Roseland Properties, Inc., the developer of the Port Imperial South project, received its permit from the state DEP last week, which enables the developer, Carl Goldberg, to move forward with both phases of the proposed project.
The state DEP permit means that both the local municipal authorities and the state have given approval to the entire project.
"It's the final permit we needed to receive," Goldberg said. "I truly believe that it's a vindication and validation of what the Weehawken Planning Board came up with. It's completely consistent with what the Planning Board said. In fact, the Planning Board was more arduous than the DEP. It has the appropriate level of density and is in compliance with the view preservation. I think it's quite a tribute to the Planning Board."
In order to receive the permit from the DEP, Roseland Properties had to agree to a list of 16 different conditions that they have to follow. The DEP stated that they would closely monitor the construction of the proposed project, which will eventually include brownstone homes, a hotel, an assisted living facility, as well as commercial office space and shopping areas.
"It was a very clear and straight forward approach to achieving the permit," Goldberg said. "There weren't any differences in opinion from what the Planning Board had recommended as to what the DEP came up with. I'm very proud of this permit. There were lot of comments and letters written to the DEP, both in support of the project and those who are opposed. All of those letters were taken into consideration and the DEP came up with the same conclusion, that the project was consistent with the DEP's Coastal Zone Management policy."
Added Goldberg, "I would personally say that this permit is a true validation of the two-to-three year process. There was trading of views and ideas and there were compromises made on both sides. When we received this permit, I honestly felt the weight of the world being taken off my shoulders. This is a bonafide agreement."
The news of the DEP approval comes on the heels of the environmental remediation cleanup program that is ongoing at the site, in order to begin construction of the first phase of the project, the 42 brownstone homes. However, all of this work is being done despite a pending lawsuit that was filed by the Friends of the Weehawken Waterfront. The FWW filed the suit last March, citing that the Planning Board process that Roseland went through to obtain a construction permit from the township was tainted, because the board chairman lived within 200 feet of the proposed site.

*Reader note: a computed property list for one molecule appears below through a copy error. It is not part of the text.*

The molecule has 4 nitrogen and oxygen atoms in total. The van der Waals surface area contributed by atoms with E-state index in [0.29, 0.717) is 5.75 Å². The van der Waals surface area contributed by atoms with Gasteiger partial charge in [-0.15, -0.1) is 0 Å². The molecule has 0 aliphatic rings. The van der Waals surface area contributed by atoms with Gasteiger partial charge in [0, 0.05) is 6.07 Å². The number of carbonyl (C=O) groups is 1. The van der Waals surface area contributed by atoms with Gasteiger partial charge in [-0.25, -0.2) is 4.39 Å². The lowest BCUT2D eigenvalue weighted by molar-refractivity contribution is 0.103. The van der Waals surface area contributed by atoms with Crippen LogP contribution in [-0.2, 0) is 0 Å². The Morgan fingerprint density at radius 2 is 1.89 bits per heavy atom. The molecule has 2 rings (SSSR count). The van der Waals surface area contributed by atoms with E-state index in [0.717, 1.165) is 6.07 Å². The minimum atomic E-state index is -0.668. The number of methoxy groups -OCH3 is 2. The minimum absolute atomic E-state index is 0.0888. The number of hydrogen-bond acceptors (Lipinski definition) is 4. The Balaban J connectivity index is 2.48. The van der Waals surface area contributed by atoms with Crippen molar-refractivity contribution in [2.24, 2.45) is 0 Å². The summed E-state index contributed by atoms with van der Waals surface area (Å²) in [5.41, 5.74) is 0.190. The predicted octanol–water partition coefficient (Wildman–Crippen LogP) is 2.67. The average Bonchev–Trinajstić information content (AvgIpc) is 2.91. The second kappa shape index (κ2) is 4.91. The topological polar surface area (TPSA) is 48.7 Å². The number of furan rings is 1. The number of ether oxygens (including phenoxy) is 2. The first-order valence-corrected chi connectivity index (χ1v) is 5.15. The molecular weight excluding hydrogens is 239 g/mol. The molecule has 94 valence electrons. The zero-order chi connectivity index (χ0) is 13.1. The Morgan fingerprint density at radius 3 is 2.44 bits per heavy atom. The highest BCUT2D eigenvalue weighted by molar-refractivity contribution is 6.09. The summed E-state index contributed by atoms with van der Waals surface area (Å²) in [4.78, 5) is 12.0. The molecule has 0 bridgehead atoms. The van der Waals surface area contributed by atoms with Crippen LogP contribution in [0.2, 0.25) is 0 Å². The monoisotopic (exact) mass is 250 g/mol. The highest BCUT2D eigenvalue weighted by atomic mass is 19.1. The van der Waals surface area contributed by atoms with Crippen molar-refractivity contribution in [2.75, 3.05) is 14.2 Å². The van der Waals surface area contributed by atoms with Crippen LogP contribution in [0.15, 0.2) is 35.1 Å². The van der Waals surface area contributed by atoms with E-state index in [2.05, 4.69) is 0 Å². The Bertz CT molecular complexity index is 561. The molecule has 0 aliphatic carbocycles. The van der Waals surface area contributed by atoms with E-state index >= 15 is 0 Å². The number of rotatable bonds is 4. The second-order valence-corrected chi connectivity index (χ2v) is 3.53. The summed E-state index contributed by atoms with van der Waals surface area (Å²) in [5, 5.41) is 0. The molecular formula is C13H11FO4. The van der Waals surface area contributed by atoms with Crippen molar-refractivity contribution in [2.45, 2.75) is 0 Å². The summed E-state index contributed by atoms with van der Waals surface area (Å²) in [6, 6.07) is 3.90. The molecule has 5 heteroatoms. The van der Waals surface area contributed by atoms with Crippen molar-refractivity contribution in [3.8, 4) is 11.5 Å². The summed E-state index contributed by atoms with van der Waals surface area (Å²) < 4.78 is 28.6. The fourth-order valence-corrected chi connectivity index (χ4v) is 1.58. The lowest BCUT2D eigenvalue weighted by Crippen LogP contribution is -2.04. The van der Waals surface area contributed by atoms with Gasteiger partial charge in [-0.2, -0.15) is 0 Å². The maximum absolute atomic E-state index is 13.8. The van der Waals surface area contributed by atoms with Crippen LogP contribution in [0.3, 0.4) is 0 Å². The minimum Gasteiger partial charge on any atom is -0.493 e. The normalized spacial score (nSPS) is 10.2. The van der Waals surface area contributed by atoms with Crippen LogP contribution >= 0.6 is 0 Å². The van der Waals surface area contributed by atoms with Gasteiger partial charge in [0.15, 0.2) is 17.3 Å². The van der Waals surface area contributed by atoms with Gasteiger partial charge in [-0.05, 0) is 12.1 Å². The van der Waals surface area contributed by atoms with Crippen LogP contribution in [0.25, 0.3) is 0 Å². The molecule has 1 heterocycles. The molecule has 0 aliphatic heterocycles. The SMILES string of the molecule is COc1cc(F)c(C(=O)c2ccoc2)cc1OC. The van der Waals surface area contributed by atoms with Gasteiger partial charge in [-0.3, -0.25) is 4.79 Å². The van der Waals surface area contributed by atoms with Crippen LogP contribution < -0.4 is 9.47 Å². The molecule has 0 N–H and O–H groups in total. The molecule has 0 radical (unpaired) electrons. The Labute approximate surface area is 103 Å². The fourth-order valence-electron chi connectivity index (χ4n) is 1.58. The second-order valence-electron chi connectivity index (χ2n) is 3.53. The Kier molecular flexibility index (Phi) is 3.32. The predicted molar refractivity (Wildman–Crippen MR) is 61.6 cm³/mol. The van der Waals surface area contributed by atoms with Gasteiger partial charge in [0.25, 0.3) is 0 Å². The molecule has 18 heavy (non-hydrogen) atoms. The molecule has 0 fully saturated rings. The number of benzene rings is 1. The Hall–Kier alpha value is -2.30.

Activists not notified
Ben Goldman, a representative for the FWW, said last week that he was unaware that Roseland had received the DEP permit, although he anticipated that the developer would receive state approval.
"We were completely unaware of this and kept out of the loop once again," Goldman said. "We have no information on the remediation and no knowledge of what's being proposed. Everything is being done behind closed doors. We submitted several written correspondences to the DEP regarding the permit and made extensive comments at the hearing [held in February]. I suspect that the DEP didn't take our comments into consideration." Added Goldman, "We haven't seen remediation and have not been given a remediation schedule. We anticipated that the DEP would give approval. We just didn't know when."
Weehawken Mayor Richard Turner praised the process and called it "another step in the right direction."
"Getting the permit from the state is a highly significant approval," Turner said. "The DEP does not issue permits unless everything is adequate within their own several different divisions. It's gratifying to know that all the separate divisions of the DEP have reviewed the material and realized that the project meets the standards in order to issue the permit."
Added Turner, "The bottom line was that the state DEP reviewed all the information and concurred with our Planning Board. The Planning Board had more use issues, while the DEP was more concerned with environmental issues. But the goal was the same. It's a verification of what the Planning Board had already approved. The township found the project worthy, and now the state finds that the project is worthy. It's just another step towards an orderly development of the waterfront, one that reaches the goals and objectives of the vast majority of people in the community."
Turner said that the DEP looked at this project as "the most extensively reviewed development along the Hudson River waterfront."
"Now, the developer has received the green light and has the right to proceed with completing the entire project," Turner said.
Goldberg seems to think that the DEP's permit will supercede any pending lawsuit.
"The more that positive things like this take place, it begins to take away any impact litigation would have," Goldberg said. "Not only did the Planning Board give its approval, but it was corroborated by the DEP. I think that speaks volumes to any judge who will preside in the case and will respect the fact that municipal and state officials came to the same conclusion."